Yes you have achieved what you've set out and more we all appreciated your generosity.
Your painting tutorials has made it less scary for me to try digital paint which I have a great interest of. I thought I never be able to digital paint when I look at the works of Professional Artist like yourself but you've made it possible for me to be able to try digital painting can't thank you enough.
so there is not just 'one' texture color eh? i used to keep using one color for the whole skin and it doesnt turn out realistic. after i see this tutorial, i realize you need to use lighter color for lighter skin part and darker color for skin areas that are darker (mid tones and shadows)
You can probably get by with one single colour, but the wonders of skin & light reflection mean that there's hardly ever just the one. There will be colours that are so subtle you wouldn't even think to use them. Experiment.
It's all about understanding lots of different things - colour is just one of them. Blending, tone, contrast, form - it takes a while to grasp them all effectively. Yes, patience is important. Computers help make things a lot easier, there's no doubt, but knowing how to control the computer and make it do what you want is key.
I'd recommend watching some of my painting videos, especially the Big Red Speedpaint, featuring Hellboy. From start to finish took 1 hour and the videos are slow enough to be able to follow. It might help you see the stages involved & a bit of my process. It makes explaining how I paint a lot easier too!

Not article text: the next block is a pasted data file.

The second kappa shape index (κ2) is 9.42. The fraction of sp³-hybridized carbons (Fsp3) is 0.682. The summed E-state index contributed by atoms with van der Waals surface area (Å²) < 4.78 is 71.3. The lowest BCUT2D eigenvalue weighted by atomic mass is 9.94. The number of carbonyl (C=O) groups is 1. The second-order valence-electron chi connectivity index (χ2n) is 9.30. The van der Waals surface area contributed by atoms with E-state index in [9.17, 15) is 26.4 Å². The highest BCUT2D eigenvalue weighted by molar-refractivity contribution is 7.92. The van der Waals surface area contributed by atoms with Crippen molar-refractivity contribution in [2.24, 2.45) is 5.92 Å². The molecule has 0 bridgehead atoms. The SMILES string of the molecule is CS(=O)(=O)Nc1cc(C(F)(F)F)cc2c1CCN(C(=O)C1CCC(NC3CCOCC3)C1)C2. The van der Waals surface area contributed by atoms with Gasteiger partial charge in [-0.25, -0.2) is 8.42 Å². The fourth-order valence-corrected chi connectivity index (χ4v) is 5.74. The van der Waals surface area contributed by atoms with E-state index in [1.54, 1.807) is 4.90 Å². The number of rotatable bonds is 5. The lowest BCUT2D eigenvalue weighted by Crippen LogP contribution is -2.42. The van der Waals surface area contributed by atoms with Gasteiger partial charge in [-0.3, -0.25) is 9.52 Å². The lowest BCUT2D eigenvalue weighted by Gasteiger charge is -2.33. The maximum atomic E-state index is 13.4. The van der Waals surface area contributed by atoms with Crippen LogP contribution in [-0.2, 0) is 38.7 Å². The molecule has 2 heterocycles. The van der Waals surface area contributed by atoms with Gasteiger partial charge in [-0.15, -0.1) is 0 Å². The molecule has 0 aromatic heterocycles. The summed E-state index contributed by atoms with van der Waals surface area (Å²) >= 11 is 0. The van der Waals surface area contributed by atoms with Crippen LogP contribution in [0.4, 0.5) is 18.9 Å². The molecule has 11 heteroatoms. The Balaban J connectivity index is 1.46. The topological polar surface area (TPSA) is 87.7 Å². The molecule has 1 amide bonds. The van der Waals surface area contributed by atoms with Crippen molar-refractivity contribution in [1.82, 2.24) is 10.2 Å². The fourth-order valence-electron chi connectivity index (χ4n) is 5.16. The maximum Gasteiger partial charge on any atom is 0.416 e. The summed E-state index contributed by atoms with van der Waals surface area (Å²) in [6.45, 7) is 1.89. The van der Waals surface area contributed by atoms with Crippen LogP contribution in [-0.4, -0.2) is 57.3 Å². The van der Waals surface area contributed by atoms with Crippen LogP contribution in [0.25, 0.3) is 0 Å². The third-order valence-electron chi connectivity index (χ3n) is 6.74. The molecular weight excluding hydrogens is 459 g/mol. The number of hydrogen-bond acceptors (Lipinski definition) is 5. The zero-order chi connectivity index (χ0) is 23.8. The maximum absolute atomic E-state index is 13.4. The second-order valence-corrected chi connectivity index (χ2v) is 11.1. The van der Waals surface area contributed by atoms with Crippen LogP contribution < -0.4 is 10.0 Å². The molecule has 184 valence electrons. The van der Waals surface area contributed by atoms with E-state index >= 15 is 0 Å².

Hope that's useful to you & cheers for looking at my stuff.
Hey, thanks! I'm finding it fairly smooth, and digital work is expanding my skills far faster than pencil ever did. Some people find learning the programs and techniques difficult from a traditional background, but I had no such issues. How about you?
Same here really. I worked with pencil for a long long time - maybe 24 years or so - before I even considered digital work. When I was at school, computers weren't an option as it was all such new technology.
Having that solid foundation of the understanding of lights & darks, working detail to the right level... it all came in so handy when I started to make the transition. Admittedly I don't draw with graphite anywhere as often as I should, but I like to keep my hand in.
I wish I had a greater pencil base in some areas, like anatomy and sketching, but I'm far too impatient to stick to them. I worked seriously in pencil for about a year before going digital.
Lately, I've been finding myself turning to more custom brushes when I need to detail, and the painstaking, hand-painting has faded into the background a bit, which I'm a bit uncomfortable with. I definitely need to be doing more pencil work as well.
Whenever I do get around to pencil work (I'm doing a montage of faces slowly right now) I remember how wonderful they are. I love pencils too haha.
The best advice I can give, if you're looking to develop & maintain your own style, is to limit your use of custom brushes - at least other people's custom brushes. It just takes that individualism out of your work.